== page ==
[bitc-dev] Opinions wanted: Infix shift operators
Elias Gabriel Amaral da Silva
tolkiendili at gmail.com
Thu Aug 5 00:07:06 PDT 2010
2010/7/28 Jonathan S. Shapiro <shap at eros-os.org>:
> On Tue, Jul 27, 2010 at 5:12 PM, Nathaniel W Filardo <nwf at cs.jhu.edu> wrote:
>> If I read this correctly, then BitC's syntax is such that the lexemes >>
>> << are only sensible inside expression context. If there are
>> entities which would signal transitions from type context to expression
>> context and back, then it would also suffice to use those cues to switch
>> syntax tables....
> That could be done, but I think it's not a good idea to do it in BitC. Three
> 1. Expression and type context are commingled where dependent types exist
> 2. In some cases, 1 token lookahead is required for context
> If tokenization is context-dependent, that's not so happy-making.
> 3. If we ever want to show the correctness of a parser, switching the
> dynamically is a Bad Thing(tm).
>> > I've been planning to take advantage of this to overload them for I/O in
>> > the
>> > same way that C++ does. This means that you can write:
>> > stdout >> e1 >> e2
>> > Normally, << and >> are only done with an integer-ish type on the right.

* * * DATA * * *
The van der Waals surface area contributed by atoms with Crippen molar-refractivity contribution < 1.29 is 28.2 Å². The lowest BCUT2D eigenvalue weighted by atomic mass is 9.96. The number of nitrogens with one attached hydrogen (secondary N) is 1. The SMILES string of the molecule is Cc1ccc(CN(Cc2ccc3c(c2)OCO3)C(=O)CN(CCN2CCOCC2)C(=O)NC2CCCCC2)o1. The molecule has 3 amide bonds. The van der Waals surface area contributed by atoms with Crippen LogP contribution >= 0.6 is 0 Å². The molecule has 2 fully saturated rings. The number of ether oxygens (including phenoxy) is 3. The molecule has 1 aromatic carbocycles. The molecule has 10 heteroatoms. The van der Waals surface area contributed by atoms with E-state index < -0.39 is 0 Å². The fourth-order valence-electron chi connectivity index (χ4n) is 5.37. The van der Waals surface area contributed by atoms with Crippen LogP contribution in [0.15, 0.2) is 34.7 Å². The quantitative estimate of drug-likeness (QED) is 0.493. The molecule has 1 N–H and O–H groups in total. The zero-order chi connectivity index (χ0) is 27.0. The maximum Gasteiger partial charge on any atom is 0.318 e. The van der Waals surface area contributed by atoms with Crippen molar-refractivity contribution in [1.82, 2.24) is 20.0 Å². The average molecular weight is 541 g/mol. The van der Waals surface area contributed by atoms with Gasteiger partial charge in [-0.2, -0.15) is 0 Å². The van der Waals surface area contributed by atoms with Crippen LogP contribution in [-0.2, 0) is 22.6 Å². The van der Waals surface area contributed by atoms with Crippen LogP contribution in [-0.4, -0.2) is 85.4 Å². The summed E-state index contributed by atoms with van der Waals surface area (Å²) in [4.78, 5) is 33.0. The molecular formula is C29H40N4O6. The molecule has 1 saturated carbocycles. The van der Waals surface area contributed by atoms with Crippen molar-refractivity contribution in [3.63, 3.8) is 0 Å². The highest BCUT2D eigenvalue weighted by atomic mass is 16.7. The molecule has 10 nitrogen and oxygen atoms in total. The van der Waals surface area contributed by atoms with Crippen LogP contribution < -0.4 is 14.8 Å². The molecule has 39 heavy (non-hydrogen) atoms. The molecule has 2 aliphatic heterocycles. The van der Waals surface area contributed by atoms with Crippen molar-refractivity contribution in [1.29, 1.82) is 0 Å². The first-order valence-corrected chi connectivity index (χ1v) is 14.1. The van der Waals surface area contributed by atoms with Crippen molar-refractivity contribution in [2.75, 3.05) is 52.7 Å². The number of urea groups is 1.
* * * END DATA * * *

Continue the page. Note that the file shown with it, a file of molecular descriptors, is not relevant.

>> Please don't do this, regardless of how you solve the syntactic problem
> The problem at heart is that BitC doesn't have variadic procedures, and
> therefore cannot implement printf(). My intention above was to propose a
> typable mechanism for stream "forwarding" where multiple objects are to be
> emitted. From our phone call, your concern is less about this syntax than
> about the horrible state conflation in the C++ IOStreams model (e.g.
> std::hex). I agree with you about that concern, but that's simply a case of
> a badly designed interface; it has little to do with this choice of syntax.
> Just as one possible alternative, replace C++:
You probably know about ocaml and haskell hacks to implement printf.
Don't you like it? OCaml's, is particularly interesting, because it
doesn't involve run-time checking of the types (with a small penalty
of having to define the format string statically)
I mean, strictly speaking, ocaml doesn't have variadic functions
either, but instead parametrizes the type of the printing function
using the format string (printf has a type like 'a format -> 'a). So
printf "%d" is a int -> unit function, because "%d" has type (int ->
unit) format. (the actual type is more complicated, to accomodate
It has the oddity of not actually accepting strings, but something
that is lexically identical but resolved as a "format string" instead.
But as long as you define another lexical convention for format
strings, it's actually very clean..
Elias Gabriel Amaral da Silva <tolkiendili at gmail.com>
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